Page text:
What is a 'Business Development Company - BDC'

A business development company (BDC) is an organization that invests in and helps small- and medium-size companies grow in the initial stages of their development. Many BDCs are set up similarly to closed-end investment funds and are typically public companies whose shares are traded on major stock exchanges, such as the American Stock Exchange (AMEX), Nasdaq and others.

BREAKING DOWN 'Business Development Company - BDC'

To qualify as a business development center (BDC), a company must be registered in compliance with Section 54 of the Investment Company Act of 1940. A major difference between a BDC and a venture capital fund is that BDCs allow smaller, non-accredited investors to invest in startup companies. Some of the reasons why BDCs became popular is because they provide permanent capital to companies, allow investments by the general public and finance other companies by taking advantage of a wide variety of sources, such as equity, debt and hybrid financial instruments.

A BDC is a type of closed-end fund that makes investments in developing companies and in firms that are financially distressed. The U.S. Congress created BDCs in 1980 to fuel job growth and assist emerging U.S. businesses in raising funds. BDCs are closely involved in the operations of their portfolio companies, providing advice. Many BDCs make investments in private companies or sometimes small public firms that have low trading volumes.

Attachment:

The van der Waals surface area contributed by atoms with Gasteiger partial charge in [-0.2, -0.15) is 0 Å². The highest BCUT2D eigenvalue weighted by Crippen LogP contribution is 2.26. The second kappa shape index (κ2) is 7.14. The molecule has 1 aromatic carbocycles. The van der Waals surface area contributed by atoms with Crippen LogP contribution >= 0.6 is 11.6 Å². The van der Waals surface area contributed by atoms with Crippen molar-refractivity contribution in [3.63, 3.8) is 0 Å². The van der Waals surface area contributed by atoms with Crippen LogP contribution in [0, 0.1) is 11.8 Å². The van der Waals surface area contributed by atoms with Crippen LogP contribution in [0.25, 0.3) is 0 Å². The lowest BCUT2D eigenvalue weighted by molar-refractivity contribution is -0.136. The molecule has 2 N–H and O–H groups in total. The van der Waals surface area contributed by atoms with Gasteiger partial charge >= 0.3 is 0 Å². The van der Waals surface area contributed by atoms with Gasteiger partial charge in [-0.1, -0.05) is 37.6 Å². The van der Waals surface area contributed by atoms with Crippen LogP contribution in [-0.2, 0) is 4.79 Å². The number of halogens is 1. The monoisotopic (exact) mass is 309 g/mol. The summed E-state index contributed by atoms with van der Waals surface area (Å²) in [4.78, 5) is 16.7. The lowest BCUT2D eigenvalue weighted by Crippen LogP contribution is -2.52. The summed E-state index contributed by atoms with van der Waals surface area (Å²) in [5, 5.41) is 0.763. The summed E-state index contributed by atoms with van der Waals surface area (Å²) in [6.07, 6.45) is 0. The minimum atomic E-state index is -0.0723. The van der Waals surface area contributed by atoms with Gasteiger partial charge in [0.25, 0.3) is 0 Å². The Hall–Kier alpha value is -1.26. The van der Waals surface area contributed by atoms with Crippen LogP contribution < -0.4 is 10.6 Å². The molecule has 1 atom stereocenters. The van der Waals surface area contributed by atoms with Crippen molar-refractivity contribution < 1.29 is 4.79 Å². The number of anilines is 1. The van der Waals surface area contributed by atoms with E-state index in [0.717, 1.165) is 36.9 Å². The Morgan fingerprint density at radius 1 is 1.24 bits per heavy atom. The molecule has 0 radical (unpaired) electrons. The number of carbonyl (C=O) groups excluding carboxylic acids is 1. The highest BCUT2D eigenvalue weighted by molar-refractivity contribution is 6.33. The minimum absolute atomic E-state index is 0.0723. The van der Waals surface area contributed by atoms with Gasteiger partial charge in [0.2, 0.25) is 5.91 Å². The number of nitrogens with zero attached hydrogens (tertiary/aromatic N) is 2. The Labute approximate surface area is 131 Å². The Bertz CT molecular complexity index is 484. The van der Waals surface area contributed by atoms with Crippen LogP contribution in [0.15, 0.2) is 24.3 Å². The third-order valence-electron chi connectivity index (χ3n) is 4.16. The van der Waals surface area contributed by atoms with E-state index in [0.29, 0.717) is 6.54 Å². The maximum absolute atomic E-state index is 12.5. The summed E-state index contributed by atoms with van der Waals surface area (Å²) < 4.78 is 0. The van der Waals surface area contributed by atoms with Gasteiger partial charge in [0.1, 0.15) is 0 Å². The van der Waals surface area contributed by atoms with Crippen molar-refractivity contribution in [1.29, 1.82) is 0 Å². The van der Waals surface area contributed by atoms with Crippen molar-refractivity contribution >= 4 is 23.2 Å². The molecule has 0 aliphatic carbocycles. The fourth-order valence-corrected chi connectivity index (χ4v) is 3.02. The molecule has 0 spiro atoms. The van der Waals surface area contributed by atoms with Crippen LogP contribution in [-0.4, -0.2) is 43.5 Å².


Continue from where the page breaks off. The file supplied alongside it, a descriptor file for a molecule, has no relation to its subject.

BDC Qualification Requirements

To acquire BDC status, a firm must be a domestic company whose class of securities is registered with the Securities and Exchange Commission (SEC), and it must also invest in the securities of emerging businesses that are suffering or recovering from financial difficulties. Additionally, a BDC must provide managerial assistance to companies in its portfolio. A BDC must invest at least 70% of its assets in private or public U.S. firms with market values of less than $250 million.

Why Invest in a BDC?

BDCs provide investors with exposure to debt and equity investments in predominantly private companies, which are typically hard to invest in. Because BDCs are regulated investment companies, they must distribute over 90% of their profits to shareholders, which results in above-average dividend yields. Also, BDC investments may diversify investors' portfolios with securities that can display substantially different returns from stocks and bonds. However, because most BDC holdings are typically invested in illiquid securities, a BDC's portfolios have subjective fair value estimates and may take sudden and quick losses.

Difference Between Venture Capital Funds and BDCs

BDCs represent attractive investment alternatives to venture capital funds, which are available mostly to large institutions and wealthy individuals through private placements. Venture capital funds keep a limited number of investors and must meet certain asset-related tests to avoid being classified as regulated investment companies. BDC shares, on the other hand, are typically traded on stock exchanges and are available investments for the public. BDCs that decline listing on an exchange are still required to follow the same regulations as listed BDCs. Less stringent provisions for the amount of borrowing, related-party transactions and equity-based compensation make the BDC an appealing form of incorporation to venture capitalists who were previously unwilling to assume the burdensome regulation of an investment company.

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